On August 16, 1994, Rear Admiral Ronald P. Morse of the U.S. Navy Dental Corp bought the boat, which closed by September 17th. The boat was renamed Skål, the Scandinavian toast that means "cheers". The Coast Guard records can't do non-standard letters, so they show the name as SKAL. Admiral Morse sailed her on Chesapeake Bay. When Admiral Morse retired from the Navy in 1995, he moved to the Seattle area and had her trucked across the country.

On August 18, 1997, Skål was sold again, but retained the same name, to a couple in Washington State. Then the records get a little less clear. It appears the one of the owners died in February of 2007 and the boat was transfered again to a couple in Friday Harbor. The boat had a title issued by the State of Washington on December 5, 2008.

On January 16, 2022, we took a look at Skål at Cap Sante Marina in Anacortes. We had actually seen Skål in August when we made our San Juans trip on Fantasia and stopped at Cap Sante. There had been a pending offer from a couple from Hawaii that fell through. After looking at all the systems, we made an offer that evening, which was accepted. The sale closed on February 18, 2022. And that is how we became the fifth owner of Catalina 320 Hull #87.


New Boat! This site is now the Catalina 320 Yacht's Log

Today, we received title on our new boat.

After 7 years of sailing our beloved Catalina 22', Fantasia, primarily in Lake Washington and Seattle's Puget Sound area, we ventured north to the beautiful San Juan Islands last August for the first time for a weeklong sailing adventure. 'Cruising' like this is a very different experience from our day sails and evening sunset cruises. We decided pretty quickly that although we love our little Catalina 22' swing keel, we really needed a little more cabin space in which to spend days or even weeks anchored out exploring the waters of Puget sound and the greater Salish Sea. The nature of our work has changed, as it has for so many of us, in the past couple of years, and we now work primarily remotely. With this new level of freedom, we began to entertain the idea of working from on board a boat, still in the same general area, but not limited to our home offices. We began thinking about what our next boat would be, and agreed that another Catalina in the 32'-36' range would be a good fit for us and our current needs. We started keeping a watch on the boats coming up for sale in the area and eventually found one that we were both happy with, a 1994 Catalina 320, that we had actually seen last August during our San Juans trip! Originally christened 'Rader's Folly II', she's been known as 'Skål' since Admiral Ronald P. Morse purchased her in Norfolk, VA., in September of 1994. We deliberated, even agonized, over her name quite a bit and ultimately decided that the name 'Skål' wasn't a good fit for us. Her name will be changing once again, but that will be revealed another day.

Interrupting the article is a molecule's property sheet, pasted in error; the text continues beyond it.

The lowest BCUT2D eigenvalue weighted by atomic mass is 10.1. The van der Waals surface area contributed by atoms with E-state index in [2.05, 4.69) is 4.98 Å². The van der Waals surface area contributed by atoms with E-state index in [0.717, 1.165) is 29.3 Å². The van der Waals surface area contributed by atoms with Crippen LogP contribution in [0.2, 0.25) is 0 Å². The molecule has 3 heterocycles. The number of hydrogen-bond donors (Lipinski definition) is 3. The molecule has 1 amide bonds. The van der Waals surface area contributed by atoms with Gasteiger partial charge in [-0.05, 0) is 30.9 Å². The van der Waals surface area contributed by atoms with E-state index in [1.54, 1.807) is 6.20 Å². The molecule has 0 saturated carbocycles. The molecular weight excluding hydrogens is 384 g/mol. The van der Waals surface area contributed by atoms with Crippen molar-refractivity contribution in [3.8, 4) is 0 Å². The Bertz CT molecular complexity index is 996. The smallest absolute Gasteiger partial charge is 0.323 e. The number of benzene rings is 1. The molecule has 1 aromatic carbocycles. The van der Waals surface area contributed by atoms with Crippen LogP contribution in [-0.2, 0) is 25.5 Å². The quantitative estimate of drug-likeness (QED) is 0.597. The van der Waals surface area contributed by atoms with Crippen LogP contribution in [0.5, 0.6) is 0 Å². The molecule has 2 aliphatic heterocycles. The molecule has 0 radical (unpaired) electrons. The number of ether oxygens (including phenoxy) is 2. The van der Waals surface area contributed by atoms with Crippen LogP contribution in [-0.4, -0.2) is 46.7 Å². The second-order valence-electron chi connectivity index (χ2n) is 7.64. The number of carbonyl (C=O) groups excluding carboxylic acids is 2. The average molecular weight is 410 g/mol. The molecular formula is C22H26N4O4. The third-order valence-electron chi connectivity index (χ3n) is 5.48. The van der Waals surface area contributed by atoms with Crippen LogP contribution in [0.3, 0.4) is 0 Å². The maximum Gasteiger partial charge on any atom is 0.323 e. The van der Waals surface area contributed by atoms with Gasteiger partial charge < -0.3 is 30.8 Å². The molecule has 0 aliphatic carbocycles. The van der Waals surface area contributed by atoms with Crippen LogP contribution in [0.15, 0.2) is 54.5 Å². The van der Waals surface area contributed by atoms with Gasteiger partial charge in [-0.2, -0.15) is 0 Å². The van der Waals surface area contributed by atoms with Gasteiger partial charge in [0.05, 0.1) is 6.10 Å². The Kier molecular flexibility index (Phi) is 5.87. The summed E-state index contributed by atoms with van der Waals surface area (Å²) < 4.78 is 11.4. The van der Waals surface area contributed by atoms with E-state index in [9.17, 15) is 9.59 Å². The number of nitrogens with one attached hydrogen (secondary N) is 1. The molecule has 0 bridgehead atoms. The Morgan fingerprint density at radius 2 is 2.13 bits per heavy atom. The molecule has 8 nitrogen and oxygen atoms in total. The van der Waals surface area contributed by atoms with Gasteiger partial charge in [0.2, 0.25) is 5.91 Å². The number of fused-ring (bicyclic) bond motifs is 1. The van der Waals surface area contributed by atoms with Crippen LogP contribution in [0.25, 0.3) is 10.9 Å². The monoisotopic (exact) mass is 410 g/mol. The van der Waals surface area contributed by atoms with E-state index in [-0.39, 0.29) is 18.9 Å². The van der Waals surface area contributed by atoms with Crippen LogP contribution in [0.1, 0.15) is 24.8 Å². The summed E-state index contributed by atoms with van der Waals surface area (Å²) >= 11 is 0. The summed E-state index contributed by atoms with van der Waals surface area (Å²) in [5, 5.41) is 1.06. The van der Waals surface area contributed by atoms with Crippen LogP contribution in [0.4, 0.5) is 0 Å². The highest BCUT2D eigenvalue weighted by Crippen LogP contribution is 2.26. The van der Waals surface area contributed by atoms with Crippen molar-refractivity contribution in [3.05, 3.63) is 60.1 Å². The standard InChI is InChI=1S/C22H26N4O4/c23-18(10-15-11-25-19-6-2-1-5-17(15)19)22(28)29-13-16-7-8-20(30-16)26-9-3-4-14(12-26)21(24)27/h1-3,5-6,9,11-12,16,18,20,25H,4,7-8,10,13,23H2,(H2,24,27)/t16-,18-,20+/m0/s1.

We are not selling Fantasia, our Catalina 22. We have poured so much time, effort, and money into her that we feel that selling her is just a waste. She can sit on the trailer in the driveway until we find a new home for her, perhaps with one of our young adult kids once they are ready to take her on for creating their own sailing memories.